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Monday
Jan182016

Good advice for everyone, including Landscape Designers

“Annotated” Words of Wisdom from Better Homes and Gardens Magazine Feb 2016 

The article was about enterpreneurs.  It's headline was:
"HINDSIGHT IS 20/20.  Here’s what successful start-ups wish they had known."
1. It gets lonely – not just working by yourself, but making decisions alone.
So make sure you cherish your network of friends and colleagues and meet up with them in person regularly.  It can be at the Mamaroneck Public Library for a coffee break during the work day, lunch, or a visit to a public garden on the weekend.  Don’t hesitate to share designs, problems and ideas – its not a competition.  Designs are better when they’re talked through – show someone else the design or meet them at the site and brainstorm over the latte that you bring them.  Also make sure you take the time to talk to the people at the nurseries.  Ask about new plants, their favorite plants, why they like a certain cultivar, what they know about a tree, how the growing season has been affected by the weather – just make a connection. 

2. You wear lots of hats – customer service, accounting, marketing, production, PR – it’s all up to you.
But of course you can’t really do it all, so you’ll probably outsource.  You may be able to barter if you’re a fairly small operation – trade planting seasonal containers for a tutorial in Quickbooks.  The only thing you can be is yourself – if you play to your strengths you’ll be the most effective and the least frustrated.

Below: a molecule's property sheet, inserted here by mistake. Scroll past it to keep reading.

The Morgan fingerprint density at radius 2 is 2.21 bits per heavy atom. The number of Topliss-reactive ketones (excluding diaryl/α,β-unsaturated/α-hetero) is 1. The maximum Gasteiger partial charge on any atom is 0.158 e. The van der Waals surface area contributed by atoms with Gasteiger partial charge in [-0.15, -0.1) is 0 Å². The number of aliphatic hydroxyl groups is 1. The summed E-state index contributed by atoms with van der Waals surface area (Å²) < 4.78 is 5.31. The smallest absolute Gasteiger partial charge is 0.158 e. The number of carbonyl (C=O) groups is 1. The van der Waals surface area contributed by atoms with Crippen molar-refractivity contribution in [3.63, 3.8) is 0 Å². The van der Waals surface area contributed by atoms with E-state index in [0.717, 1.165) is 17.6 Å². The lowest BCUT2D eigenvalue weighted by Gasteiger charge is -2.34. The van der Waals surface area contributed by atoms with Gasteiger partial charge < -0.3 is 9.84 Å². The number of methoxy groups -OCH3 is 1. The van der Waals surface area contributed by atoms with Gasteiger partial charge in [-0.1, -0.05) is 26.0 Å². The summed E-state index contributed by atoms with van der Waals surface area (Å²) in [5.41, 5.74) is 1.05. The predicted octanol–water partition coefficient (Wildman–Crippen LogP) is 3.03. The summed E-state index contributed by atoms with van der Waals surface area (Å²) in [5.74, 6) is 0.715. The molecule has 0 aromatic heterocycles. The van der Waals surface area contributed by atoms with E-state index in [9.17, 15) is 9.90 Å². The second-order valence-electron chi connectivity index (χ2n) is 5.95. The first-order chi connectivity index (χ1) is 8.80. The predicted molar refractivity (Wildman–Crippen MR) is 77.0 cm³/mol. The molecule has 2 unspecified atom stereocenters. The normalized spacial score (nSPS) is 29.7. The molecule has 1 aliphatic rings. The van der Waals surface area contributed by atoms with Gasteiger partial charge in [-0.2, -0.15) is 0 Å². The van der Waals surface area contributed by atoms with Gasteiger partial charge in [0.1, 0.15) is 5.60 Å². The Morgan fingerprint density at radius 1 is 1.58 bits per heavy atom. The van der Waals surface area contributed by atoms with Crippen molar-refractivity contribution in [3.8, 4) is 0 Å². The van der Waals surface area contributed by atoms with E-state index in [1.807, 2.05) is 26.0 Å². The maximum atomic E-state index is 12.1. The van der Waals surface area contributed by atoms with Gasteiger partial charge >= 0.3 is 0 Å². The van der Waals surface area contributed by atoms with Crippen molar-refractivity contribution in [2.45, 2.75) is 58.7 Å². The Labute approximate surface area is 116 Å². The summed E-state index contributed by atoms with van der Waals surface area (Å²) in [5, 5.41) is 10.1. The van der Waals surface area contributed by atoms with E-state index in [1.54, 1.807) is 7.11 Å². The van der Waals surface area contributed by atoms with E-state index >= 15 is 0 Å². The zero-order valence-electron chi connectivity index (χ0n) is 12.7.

3. Don’t compare – every business grows differently.  Try not to compare yourself with others.
…When you look at other people’s beautiful pictures or visit award-winning landscapes, appreciate the talent and creativity and find out what plants they used and why, what their inspiration was.  Don’t be jealous, and don’t despair.

4. Hire slow, fire fast – the people you work with are an extension of your brand.  Make sure they’re good at it.
This is especially true about the contractors you use.  Its not worth hitching your wagon to someone who doesn’t share your standards or doesn’t know what they’re doing.  Cutting corners really doesn’t work in the long run.

5. Be patient – overnight sensations are the exceptions, not the rule.  Persistence, hard work and believing in what you do pay off in the long run.
And I would add to that, being good at what you do will pay off in the long run.  That means never stop learning.  Luckily for us landscapes are a long-lasting work product that can continue to evolve and be tweaked (and be learned from!) over time.  

6.  Pivot and problem-solve – when you hit an obstacle, don’t let it stop you.  Adjust and work it out.
…Mistakes will be made.  We’re human.  Its all about what you do next.  If you make a mistake, ‘fess up and make it right.

 

 

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